As all modern laptops are consists of USBs this converter is also integrated inside the dongle so we can easily plug it and communicate. So the catch from here is that we can use RS-232 / serial to communicate with our dongle.

GSM / 3G modem module. a tiny compact module is used in a dongle
GSM / 3G modem module. a tiny compact module is used in a dongle

First, let’s try to communicate with our dongle with the terminal and if it succeeds we can automate that with python to use in our SMS gateway.

GSM / 3G module communication flow.
GSM / 3G module communication flow. source:

testing on terminal

Plug the dongle (assuming that you have inserted a sim card with credit in it 😛 ) and find out the port it opened. Open terminal and issue dmesg | grep tty command to find out connected USB devices.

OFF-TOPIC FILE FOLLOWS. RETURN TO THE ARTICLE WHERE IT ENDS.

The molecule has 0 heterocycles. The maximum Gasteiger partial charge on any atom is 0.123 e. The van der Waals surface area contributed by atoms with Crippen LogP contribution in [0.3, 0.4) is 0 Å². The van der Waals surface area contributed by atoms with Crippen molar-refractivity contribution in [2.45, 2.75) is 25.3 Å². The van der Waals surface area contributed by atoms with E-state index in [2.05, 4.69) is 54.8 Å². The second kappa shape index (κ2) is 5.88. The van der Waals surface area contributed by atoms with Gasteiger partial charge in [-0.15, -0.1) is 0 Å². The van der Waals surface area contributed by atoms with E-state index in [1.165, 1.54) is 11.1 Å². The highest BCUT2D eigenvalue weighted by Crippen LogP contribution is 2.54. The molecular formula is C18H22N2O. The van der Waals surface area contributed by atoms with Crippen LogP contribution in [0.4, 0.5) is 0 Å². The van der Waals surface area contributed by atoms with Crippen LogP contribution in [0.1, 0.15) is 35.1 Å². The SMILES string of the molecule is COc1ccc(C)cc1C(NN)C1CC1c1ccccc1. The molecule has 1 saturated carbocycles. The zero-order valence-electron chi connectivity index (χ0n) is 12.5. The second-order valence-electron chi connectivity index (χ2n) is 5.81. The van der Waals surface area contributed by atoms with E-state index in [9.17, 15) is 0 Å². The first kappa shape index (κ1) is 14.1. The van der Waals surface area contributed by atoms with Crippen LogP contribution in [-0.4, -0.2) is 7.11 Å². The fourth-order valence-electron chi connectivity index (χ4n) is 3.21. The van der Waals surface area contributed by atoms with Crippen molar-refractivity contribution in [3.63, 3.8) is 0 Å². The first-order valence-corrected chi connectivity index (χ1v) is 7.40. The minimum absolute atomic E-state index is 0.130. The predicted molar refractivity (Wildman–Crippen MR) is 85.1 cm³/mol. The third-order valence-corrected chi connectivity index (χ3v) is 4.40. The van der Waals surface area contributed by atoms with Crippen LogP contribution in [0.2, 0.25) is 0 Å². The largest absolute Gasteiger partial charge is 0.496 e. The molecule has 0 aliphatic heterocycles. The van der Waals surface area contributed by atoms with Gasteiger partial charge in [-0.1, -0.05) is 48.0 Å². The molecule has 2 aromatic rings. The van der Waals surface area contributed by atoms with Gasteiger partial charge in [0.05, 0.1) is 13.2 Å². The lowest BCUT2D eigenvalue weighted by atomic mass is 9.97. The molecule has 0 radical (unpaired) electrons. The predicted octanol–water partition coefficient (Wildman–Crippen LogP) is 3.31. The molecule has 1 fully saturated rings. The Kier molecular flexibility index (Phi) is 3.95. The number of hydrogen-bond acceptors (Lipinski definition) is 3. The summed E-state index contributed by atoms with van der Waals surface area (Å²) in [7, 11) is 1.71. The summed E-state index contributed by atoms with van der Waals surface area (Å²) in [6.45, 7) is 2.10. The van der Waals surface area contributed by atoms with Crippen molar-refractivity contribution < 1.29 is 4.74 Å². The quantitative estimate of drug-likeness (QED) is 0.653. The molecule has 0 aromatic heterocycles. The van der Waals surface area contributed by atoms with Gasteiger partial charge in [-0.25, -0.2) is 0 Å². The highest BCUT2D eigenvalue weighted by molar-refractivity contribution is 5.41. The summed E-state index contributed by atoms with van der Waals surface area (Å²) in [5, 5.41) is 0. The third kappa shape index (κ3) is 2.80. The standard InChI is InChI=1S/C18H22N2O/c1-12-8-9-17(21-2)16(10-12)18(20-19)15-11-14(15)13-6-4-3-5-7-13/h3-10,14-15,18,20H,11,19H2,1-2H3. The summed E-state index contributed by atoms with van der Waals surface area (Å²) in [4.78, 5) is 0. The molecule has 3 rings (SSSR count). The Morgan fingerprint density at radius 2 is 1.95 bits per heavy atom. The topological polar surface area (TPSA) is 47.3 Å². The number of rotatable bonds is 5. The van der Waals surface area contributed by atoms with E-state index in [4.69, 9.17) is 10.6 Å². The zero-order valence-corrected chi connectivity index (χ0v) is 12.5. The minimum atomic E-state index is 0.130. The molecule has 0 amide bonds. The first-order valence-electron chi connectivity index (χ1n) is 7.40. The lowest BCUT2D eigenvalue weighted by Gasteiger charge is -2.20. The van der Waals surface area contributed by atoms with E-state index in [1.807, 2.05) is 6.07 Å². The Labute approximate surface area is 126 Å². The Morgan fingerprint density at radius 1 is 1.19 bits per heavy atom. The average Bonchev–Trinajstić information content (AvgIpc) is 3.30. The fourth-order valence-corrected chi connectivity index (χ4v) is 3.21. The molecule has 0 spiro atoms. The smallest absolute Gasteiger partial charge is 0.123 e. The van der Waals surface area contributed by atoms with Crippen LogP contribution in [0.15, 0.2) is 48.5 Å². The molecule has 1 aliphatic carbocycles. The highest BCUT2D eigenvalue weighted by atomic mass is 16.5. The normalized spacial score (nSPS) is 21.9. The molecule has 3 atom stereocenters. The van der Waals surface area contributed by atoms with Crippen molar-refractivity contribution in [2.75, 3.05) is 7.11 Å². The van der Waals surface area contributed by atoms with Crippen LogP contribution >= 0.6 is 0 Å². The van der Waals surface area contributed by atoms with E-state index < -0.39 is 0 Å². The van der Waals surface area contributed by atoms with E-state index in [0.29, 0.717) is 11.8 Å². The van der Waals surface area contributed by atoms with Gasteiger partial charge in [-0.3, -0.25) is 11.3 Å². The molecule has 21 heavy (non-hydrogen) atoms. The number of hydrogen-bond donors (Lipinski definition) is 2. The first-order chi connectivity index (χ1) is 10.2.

You will obtain an output like below.

[   14.124879] usb 1-1.4: GSM modem (1-port) converter now attached to ttyUSB0
[   14.126676] usb 1-1.4: GSM modem (1-port) converter now attached to ttyUSB1
[   14.127795] usb 1-1.4: GSM modem (1-port) converter now attached to ttyUSB2

Now, let’s try to communicate with the dongle with the serial connection (RS 232). Here we have to use AT commands to communicate. You can find the complete list of AT command set GSM/ 3G modems support from here.

We will be using picocom terminal program to communicate with the dongle via serial. Install it as below.

sudo apt-get install picocom

Now open the serial port. make sure the substitute relevant port of the dongle.

picocom /dev/ttyUSB0 -b 115200 -l

picocom v1.7

port is        : /dev/gsmmodem
flowcontrol    : none
baudrate is    : 115200
parity is      : none
databits are   : 8